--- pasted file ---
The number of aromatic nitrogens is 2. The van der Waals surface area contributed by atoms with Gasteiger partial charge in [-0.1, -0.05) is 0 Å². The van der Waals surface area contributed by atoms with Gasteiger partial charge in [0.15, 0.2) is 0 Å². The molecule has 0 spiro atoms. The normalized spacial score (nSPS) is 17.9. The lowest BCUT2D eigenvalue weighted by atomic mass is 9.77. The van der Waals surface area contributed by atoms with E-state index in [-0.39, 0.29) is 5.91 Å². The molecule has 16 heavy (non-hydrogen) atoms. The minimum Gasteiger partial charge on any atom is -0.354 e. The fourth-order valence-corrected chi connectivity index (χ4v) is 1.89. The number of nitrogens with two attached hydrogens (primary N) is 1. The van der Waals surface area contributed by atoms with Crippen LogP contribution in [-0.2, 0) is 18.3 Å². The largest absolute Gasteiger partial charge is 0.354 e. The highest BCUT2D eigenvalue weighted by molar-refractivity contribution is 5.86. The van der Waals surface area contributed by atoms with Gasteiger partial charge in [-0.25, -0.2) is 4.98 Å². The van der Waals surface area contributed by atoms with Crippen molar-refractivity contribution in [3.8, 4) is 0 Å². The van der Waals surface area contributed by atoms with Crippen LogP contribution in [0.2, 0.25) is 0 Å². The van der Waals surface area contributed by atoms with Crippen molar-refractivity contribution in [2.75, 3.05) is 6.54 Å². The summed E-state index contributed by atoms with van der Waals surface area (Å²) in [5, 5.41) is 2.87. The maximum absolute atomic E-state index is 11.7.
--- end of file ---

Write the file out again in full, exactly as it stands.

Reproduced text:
The number of aromatic nitrogens is 2. The van der Waals surface area contributed by atoms with Gasteiger partial charge in [-0.1, -0.05) is 0 Å². The van der Waals surface area contributed by atoms with Gasteiger partial charge in [0.15, 0.2) is 0 Å². The molecule has 0 spiro atoms. The normalized spacial score (nSPS) is 17.9. The lowest BCUT2D eigenvalue weighted by atomic mass is 9.77. The van der Waals surface area contributed by atoms with E-state index in [-0.39, 0.29) is 5.91 Å². The molecule has 16 heavy (non-hydrogen) atoms. The minimum Gasteiger partial charge on any atom is -0.354 e. The fourth-order valence-corrected chi connectivity index (χ4v) is 1.89. The number of nitrogens with two attached hydrogens (primary N) is 1. The van der Waals surface area contributed by atoms with Crippen LogP contribution in [-0.2, 0) is 18.3 Å². The largest absolute Gasteiger partial charge is 0.354 e. The highest BCUT2D eigenvalue weighted by molar-refractivity contribution is 5.86. The van der Waals surface area contributed by atoms with Gasteiger partial charge in [-0.25, -0.2) is 4.98 Å². The van der Waals surface area contributed by atoms with Crippen molar-refractivity contribution in [3.8, 4) is 0 Å². The van der Waals surface area contributed by atoms with Crippen LogP contribution in [0.2, 0.25) is 0 Å². The van der Waals surface area contributed by atoms with Crippen molar-refractivity contribution in [2.75, 3.05) is 6.54 Å². The summed E-state index contributed by atoms with van der Waals surface area (Å²) in [5, 5.41) is 2.87. The maximum absolute atomic E-state index is 11.7.